When These Good Hands came out, I noticed it because I loved both the cover and the title, but I didn’t know yet what the book was about. When I saw Carin’s review and an interview with the author on her blog, Matilda Magtree, it decided me.
These Good Hands tells the story of Camille Claudel. It is 1943 and she is at the end of her life, having spent the last 30 years of it in a mental institution in France. Claudel’s story takes the form of letters written to her younger self about her life leading up to her confinement. She starts out as a promising and talented young artist who ends up having a passionate affair with her teacher, Auguste Rodin. Then, in later years, she begins to suspect Rodin of spreading lies about her and wanting to keep her work for himself. This paranoia creeps into the story so artfully that it is hard to pinpoint when exactly it all starts, but the weight of it is devastating.
Life was a blur of clay always seconds from drying out, needing wet rags to dampen it. Life was clamminess, a chill and the ache of work in our bones, dust in our throats and noses. The endless turning of hips and shoulders, bending Monsieur’s models towards light. We rendered, in clay, their knotted muscles, the invisible fibre of nerves. Their torsos arched over the splintery platforms they posed upon; their spread knees jutted. I don’t suppose you remember, for by then you had begun to depart.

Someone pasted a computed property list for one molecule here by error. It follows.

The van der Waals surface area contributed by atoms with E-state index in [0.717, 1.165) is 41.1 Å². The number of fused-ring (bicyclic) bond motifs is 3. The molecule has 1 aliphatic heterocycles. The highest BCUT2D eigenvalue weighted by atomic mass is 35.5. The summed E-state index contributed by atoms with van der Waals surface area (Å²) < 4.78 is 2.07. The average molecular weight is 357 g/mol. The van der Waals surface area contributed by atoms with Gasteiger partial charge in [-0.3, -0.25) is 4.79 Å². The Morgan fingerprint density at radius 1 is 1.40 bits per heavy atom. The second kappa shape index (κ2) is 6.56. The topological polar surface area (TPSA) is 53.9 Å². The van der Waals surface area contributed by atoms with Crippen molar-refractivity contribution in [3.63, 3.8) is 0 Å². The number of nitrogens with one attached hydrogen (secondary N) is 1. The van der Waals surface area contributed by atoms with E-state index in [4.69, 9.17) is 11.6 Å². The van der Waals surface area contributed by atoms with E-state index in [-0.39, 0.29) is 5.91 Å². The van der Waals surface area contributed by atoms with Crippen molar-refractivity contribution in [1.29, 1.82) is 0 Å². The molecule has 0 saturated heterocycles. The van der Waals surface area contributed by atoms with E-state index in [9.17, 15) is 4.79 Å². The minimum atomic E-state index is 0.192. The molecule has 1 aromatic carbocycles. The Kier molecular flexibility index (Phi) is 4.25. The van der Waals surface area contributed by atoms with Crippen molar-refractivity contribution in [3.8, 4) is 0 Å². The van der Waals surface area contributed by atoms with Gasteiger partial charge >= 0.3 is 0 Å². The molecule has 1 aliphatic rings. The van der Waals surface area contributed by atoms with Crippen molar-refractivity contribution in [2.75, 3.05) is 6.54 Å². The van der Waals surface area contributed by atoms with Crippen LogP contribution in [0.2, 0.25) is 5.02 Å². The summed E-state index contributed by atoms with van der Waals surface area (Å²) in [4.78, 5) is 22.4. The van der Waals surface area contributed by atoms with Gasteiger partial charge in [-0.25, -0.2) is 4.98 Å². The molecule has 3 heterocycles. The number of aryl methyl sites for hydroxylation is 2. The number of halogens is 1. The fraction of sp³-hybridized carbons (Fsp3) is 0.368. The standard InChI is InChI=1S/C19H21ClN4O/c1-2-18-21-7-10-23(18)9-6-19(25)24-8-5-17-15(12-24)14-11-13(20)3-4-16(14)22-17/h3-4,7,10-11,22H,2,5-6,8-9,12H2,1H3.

In alternating chapters, we hear from Claudel’s nurse, Solange, through her journal entries. She is new to the institution and takes a special interest in Claudel. She is curious about her past and her constant need to be writing. We also find out a little about Solange’s own life, past and present (including bits about the war going on and the occupation of France). One thing I found especially interesting was hearing about some of the old treatments used on psychiatric patients; fever therapy, the Freeman-Watts procedure, electroconvulsive shock therapy, and the Utica crib. I also know I would never have wanted her job.
This book is not a quick read and I wasn’t immediately captivated, but once I got into it I felt immersed in their worlds. Claudel struggled to become recognized for her own talent, rather than just as the student (and mistress) of the well-known Auguste Rodin. Her story is tragic, but it is so worth reading about. It is heart-breaking to think of her in that asylum for 30 years where no one really knew her.
Here is a passage I like, comparing Auguste Rodin and Claude Debussy:
Like wind and rain, wildflowers and weeds springing up in knot gardens, his notes leapt from silence with a liquid quality the opposite of Monsieur’s suffocating thunder. Debussy was air and sunlight on faceted water, Monsieur a little volcano spewing rocks and dirt.
Penis-heads guarding advancement’s ladder, claiming the light reflected by women.
Who knew buttercup-yellow frills and candy-floss curls could be harbingers of disaster?
There are days when one’s best intentions can serve to create a small hell.
But like any labouring mother I had to push. Her marble head crowned. Mouth, nose and eyes appeared.
In her interview with Carin, Carol Bruneau tells us why she felt motivated to give Claudel a voice, what she would have asked her had they been sitting together at a dinner party, and 3 places she would recommend you visit if you are ever on a Claudel tour in France.
I wanted to try and give her a voice, to get inside the character of someone so feisty yet so vulnerable and—in just about every worldly way—defeated.